I feel like I'm retired too. The "full time" PhD in Philosophy I'm doing is far from full time, at least at the moment, though I'm only a couple of months into it.  People said I'd feel lost, being away from work, but that's not been the case at all, quite the opposite.  I'm going off topic here, but here's a Before and After redundancy pic of me on my blog  :)

 

http://fouragesofsan...redundancy.html


Edited by iainp, 23 November 2015 - 08:17 AM.

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#8 Asbytec

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Posted 23 November 2015 - 09:02 AM

The after picture is much better. :)



#9 iainp

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Posted 23 November 2015 - 09:16 AM

I'd have to agree. The first picture graphically illustrated what teaching in a Further Education College for a decade does to people  :)



#10 starquake

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Posted 23 November 2015 - 09:42 AM

All right, I must get Phil Harrington's book. :) I wonder how many "unlisted" but visible objects lurk around that are omitted from the NGC/IC heavy maps.



#11 iainp

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Posted 23 November 2015 - 10:06 AM

Definitely worth it, I'd say. He's very good on 'dissecting' familiar objects too, eg. finding faint galaxies near M13 and emission nebula in M33 and M101.  Here's a link to it on Google Books, which shows many (most?)  of the pages in case you want to look before you buy, as it's not cheap. I got it second hand on Amazon.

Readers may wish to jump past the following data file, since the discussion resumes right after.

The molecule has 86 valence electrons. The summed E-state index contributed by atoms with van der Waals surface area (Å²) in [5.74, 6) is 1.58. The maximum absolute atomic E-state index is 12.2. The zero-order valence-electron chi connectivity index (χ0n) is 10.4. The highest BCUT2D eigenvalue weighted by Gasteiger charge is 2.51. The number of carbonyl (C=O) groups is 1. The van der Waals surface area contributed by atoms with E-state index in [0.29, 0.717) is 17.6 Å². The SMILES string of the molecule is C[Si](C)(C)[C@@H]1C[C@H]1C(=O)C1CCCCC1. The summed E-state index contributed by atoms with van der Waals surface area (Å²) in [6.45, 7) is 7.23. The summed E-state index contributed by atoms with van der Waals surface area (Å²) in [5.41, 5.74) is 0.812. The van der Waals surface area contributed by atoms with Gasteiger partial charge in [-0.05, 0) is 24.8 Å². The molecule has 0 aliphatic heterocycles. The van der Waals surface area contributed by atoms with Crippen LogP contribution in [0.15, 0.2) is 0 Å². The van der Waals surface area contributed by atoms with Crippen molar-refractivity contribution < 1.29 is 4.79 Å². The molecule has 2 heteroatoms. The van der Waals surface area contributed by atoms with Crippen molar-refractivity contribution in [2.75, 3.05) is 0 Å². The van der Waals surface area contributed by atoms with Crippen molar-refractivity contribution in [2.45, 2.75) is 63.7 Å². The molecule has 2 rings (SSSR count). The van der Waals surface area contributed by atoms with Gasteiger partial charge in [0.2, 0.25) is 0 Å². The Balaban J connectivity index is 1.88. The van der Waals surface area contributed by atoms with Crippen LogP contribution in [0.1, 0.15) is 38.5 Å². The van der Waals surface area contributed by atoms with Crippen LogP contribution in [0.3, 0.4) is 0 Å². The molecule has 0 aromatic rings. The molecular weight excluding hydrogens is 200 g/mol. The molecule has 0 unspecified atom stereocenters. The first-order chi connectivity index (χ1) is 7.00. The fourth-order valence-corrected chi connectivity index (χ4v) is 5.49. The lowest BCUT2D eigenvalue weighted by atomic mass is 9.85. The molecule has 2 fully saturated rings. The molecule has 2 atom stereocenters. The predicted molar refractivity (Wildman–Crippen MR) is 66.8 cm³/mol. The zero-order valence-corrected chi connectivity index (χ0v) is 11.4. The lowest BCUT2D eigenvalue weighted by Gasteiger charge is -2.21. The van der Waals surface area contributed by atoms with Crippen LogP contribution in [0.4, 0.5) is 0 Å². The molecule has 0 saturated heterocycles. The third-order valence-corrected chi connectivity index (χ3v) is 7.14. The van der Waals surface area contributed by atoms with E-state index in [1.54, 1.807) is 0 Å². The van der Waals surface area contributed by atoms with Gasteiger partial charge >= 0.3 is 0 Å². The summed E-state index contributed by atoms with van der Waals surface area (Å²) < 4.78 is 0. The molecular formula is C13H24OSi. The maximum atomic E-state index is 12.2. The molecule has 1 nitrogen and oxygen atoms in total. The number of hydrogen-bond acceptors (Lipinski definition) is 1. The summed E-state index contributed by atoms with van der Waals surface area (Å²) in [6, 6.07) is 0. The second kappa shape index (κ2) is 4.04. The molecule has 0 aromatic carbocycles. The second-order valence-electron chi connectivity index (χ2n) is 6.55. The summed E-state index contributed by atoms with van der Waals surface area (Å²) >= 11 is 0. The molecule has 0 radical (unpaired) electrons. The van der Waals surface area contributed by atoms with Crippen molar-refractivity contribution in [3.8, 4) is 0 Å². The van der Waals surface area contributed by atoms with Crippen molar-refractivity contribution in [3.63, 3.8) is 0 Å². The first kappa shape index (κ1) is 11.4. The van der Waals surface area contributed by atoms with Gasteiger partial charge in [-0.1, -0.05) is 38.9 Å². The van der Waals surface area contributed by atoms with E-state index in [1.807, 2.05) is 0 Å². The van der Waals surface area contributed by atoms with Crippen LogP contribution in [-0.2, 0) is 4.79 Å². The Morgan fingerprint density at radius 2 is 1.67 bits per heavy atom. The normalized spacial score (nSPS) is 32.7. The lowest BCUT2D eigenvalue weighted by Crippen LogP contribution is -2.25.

#12 starquake

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Posted 23 November 2015 - 11:40 AM

Thanks for the link. Yep, I prefer the real paper, but I'll try to find a second hand too, because this year's Christmas wishlist  of books is already en-route to me. ;)  (If interested, here's a list of my astronomy related collection: http://magictron.com/ba/books.cgi )



#13 frank5817

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Posted 23 November 2015 - 11:48 AM

iainp,

 

This is a very fine sketch of a planetary nebula I have never observed.

You are very patient and  persistent observer which will always serve you well.

 

Frank :)


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#14 starquake

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Posted 23 November 2015 - 11:54 AM

Hm, an interesting off-topic thing from the book: Phil writes, that the limiting magnitude for a 12" scope is about 14.5m, but experienced observers may better this by .5 mag or more. The I hereby qualify myself as very experienced :D , because my records are 15.8m DV and possibly more, because I regularly see stars that are not listed by my sky map software. Perhaps I should check POSS data.



#15 iainp

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Posted 23 November 2015 - 12:04 PM

Thank you Frank,  it's the CN forum which has given me discipline  :)  Actually, I'm only half-joking. On more than one occasion recently I've thought "I can't give up now; I'll have nothing to show the Guys and Girls tomorrow."  It happened 2 nights ago when I was shaking with cold, lost all feeling in my feet and the scope was literally covered in a fine sheen of ice. I powered through to sketch M101, coming soon. 

 

Ferenc you've stunned me, not only with the collection, but with its organisation too!

 

I'm still finding out what my scope can do (with me attached to it I mean) . The best I've managed  so far in 'confirmed' observations is a 13.3 mag planetary, but I must be able to do better than that.